Otherwise she seems pretty healthy--alert, engaged. She's just a little lazy and isn't eating as much as the younger one, though I guess that's expected because she is fully grown.

I've been filling a plate (made from a transformed tupperward container 3 in in diameter for the younger one and six inc. in diameter for the older one). I've been following Melissa Kaplan's guidelins 2:1 greens to veggies with a treat of chopped berry (black/strawberry).
Expert:  Anna replied 7 years ago.
It sounds as if your adult may be less active than she should be. Her appetite could be better, too. Check to make sure your temperatures are high enough - that's a common cause of slowness and poor appetite. In recent years, we've learned that bearded dragons need warmer temperatures than was previously thought, and many web sites have not been updated to include that information. If the temperatures are fine, she may be getting ready to shed. Kaplan's site is excellent for health issues and resources, but some of her care guidelines are outdated. That may be where you got your information on UVB lighting. A bulb with a 5.0 output is not adequate for beardies. They need 10.0. with the less powerful bulb, they are very likely to develop MBD. In addition, the 5.0 bulbs aren't good for as long as the 10.0. By the time the bulbs are 3 months old, they are doing nothing. If you can possibly exchange them for Reptisun 10.0 bulbs, I recommend doing that.

If you need anything else, don't hesitate to ask.

Customer: replied 7 years ago.
What are the temperatures you recommend. I think the basking spot is too cool. I used a digital thermometer with a probe and it was only 100 degrees F this morning. The cool side is within the 80-85 range. I tried raising the height of the basking log to get it closer to the heat source (without being so close as to burn by accident), and tonight I will get a higher wattage incandescent and also new reptisun bulbs that are 10.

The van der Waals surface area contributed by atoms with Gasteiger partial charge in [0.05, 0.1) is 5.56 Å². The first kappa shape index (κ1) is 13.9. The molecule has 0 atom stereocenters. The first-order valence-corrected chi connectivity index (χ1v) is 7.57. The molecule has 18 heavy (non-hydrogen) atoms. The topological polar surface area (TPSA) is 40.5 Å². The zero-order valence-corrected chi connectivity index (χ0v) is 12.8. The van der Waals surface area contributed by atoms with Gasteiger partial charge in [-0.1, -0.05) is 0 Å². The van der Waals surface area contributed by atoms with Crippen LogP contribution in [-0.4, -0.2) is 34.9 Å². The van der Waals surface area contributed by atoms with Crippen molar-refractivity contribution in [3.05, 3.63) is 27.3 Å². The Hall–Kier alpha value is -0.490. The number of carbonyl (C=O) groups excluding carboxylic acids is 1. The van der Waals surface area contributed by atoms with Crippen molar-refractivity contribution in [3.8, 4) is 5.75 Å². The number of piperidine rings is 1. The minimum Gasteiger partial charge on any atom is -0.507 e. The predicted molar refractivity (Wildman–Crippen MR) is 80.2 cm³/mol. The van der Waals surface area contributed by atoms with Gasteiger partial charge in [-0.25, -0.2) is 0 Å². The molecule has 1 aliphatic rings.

It might also have been the transition, though. As the big one was bounding around after the crickets this morning, and that was after she ate her greens. I tried kale/mint/carrot mix and that seemed to go over better than the endive/collard/carrot mix.

ARe they susceptible to stress like other creatures. They've only been in their new environs for 4 days. How often should the big one poop?
Expert:  Anna replied 7 years ago.
For the adult, the basking area should be 105*F to 115*F. The younger one should have a basking area at 110*F to 125*F, and a cool side at 85*F to 90*F.

They can be stressed by a move like any other animal. But, you also want to make sure everything is correct for them. Once you're sure of that, give them some time to adjust.

The normal number of poops varies from one dragon to the next and also depends on the diet. some may go more than once each day, while others may go only twice in a week. Kale and carrots should be fed occasionally. Try to find some collard greens as a staple green. The following site has excellent information on nutrition. The foods that should be fed often are highlighted in green.


Edited by MsAM on 8/19/2010 at 9:06 PM EST